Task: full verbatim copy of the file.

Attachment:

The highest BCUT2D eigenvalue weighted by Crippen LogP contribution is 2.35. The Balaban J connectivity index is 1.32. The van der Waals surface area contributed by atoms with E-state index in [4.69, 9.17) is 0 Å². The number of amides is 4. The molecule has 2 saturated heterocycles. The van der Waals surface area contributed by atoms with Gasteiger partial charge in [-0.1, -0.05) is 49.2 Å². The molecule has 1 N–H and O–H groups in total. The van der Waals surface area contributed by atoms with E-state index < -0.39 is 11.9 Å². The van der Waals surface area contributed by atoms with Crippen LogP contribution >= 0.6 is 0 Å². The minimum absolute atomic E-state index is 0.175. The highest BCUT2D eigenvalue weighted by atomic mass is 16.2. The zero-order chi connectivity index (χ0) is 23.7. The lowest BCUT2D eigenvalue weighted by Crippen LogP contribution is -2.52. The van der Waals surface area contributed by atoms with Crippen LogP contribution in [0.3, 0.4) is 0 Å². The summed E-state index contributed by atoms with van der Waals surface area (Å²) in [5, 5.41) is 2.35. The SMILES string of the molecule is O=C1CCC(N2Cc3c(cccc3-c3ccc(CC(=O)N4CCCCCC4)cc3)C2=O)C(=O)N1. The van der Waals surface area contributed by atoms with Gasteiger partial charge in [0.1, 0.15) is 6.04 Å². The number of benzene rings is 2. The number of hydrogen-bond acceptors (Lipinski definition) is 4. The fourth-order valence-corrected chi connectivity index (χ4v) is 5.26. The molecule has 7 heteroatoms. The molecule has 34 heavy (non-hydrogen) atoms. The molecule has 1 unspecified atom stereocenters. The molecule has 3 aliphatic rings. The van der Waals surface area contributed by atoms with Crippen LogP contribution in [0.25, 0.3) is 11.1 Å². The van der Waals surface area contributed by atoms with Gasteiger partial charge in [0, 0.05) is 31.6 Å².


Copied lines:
The highest BCUT2D eigenvalue weighted by Crippen LogP contribution is 2.35. The Balaban J connectivity index is 1.32. The van der Waals surface area contributed by atoms with E-state index in [4.69, 9.17) is 0 Å². The number of amides is 4. The molecule has 2 saturated heterocycles. The van der Waals surface area contributed by atoms with Gasteiger partial charge in [-0.1, -0.05) is 49.2 Å². The molecule has 1 N–H and O–H groups in total. The van der Waals surface area contributed by atoms with E-state index < -0.39 is 11.9 Å². The van der Waals surface area contributed by atoms with Crippen LogP contribution >= 0.6 is 0 Å². The minimum absolute atomic E-state index is 0.175. The highest BCUT2D eigenvalue weighted by atomic mass is 16.2. The zero-order chi connectivity index (χ0) is 23.7. The lowest BCUT2D eigenvalue weighted by Crippen LogP contribution is -2.52. The van der Waals surface area contributed by atoms with Crippen LogP contribution in [0.3, 0.4) is 0 Å². The summed E-state index contributed by atoms with van der Waals surface area (Å²) in [5, 5.41) is 2.35. The SMILES string of the molecule is O=C1CCC(N2Cc3c(cccc3-c3ccc(CC(=O)N4CCCCCC4)cc3)C2=O)C(=O)N1. The van der Waals surface area contributed by atoms with Gasteiger partial charge in [0.1, 0.15) is 6.04 Å². The number of benzene rings is 2. The number of hydrogen-bond acceptors (Lipinski definition) is 4. The fourth-order valence-corrected chi connectivity index (χ4v) is 5.26. The molecule has 7 heteroatoms. The molecule has 34 heavy (non-hydrogen) atoms. The molecule has 1 unspecified atom stereocenters. The molecule has 3 aliphatic rings. The van der Waals surface area contributed by atoms with Crippen LogP contribution in [0.25, 0.3) is 11.1 Å². The van der Waals surface area contributed by atoms with Gasteiger partial charge in [0, 0.05) is 31.6 Å².